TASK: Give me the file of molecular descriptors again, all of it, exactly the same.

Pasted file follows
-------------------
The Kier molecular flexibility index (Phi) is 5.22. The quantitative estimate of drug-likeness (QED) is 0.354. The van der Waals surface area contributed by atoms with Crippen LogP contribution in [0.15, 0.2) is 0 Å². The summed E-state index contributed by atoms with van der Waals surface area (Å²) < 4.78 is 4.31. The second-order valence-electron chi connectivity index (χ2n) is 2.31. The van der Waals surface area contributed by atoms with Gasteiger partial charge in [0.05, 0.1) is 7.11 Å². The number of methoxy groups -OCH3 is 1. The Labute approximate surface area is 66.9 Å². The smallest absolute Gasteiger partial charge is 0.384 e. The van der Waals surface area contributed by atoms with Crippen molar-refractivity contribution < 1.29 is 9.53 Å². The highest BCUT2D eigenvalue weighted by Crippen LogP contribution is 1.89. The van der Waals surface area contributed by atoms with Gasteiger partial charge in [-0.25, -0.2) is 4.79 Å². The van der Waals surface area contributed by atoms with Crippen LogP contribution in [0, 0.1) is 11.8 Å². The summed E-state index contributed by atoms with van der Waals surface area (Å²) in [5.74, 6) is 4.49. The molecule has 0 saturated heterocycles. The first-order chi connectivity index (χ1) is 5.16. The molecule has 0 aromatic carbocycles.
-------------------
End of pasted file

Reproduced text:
The Kier molecular flexibility index (Phi) is 5.22. The quantitative estimate of drug-likeness (QED) is 0.354. The van der Waals surface area contributed by atoms with Crippen LogP contribution in [0.15, 0.2) is 0 Å². The summed E-state index contributed by atoms with van der Waals surface area (Å²) < 4.78 is 4.31. The second-order valence-electron chi connectivity index (χ2n) is 2.31. The van der Waals surface area contributed by atoms with Gasteiger partial charge in [0.05, 0.1) is 7.11 Å². The number of methoxy groups -OCH3 is 1. The Labute approximate surface area is 66.9 Å². The smallest absolute Gasteiger partial charge is 0.384 e. The van der Waals surface area contributed by atoms with Crippen molar-refractivity contribution < 1.29 is 9.53 Å². The highest BCUT2D eigenvalue weighted by Crippen LogP contribution is 1.89. The van der Waals surface area contributed by atoms with Gasteiger partial charge in [-0.25, -0.2) is 4.79 Å². The van der Waals surface area contributed by atoms with Crippen LogP contribution in [0, 0.1) is 11.8 Å². The summed E-state index contributed by atoms with van der Waals surface area (Å²) in [5.74, 6) is 4.49. The molecule has 0 saturated heterocycles. The first-order chi connectivity index (χ1) is 5.16. The molecule has 0 aromatic carbocycles.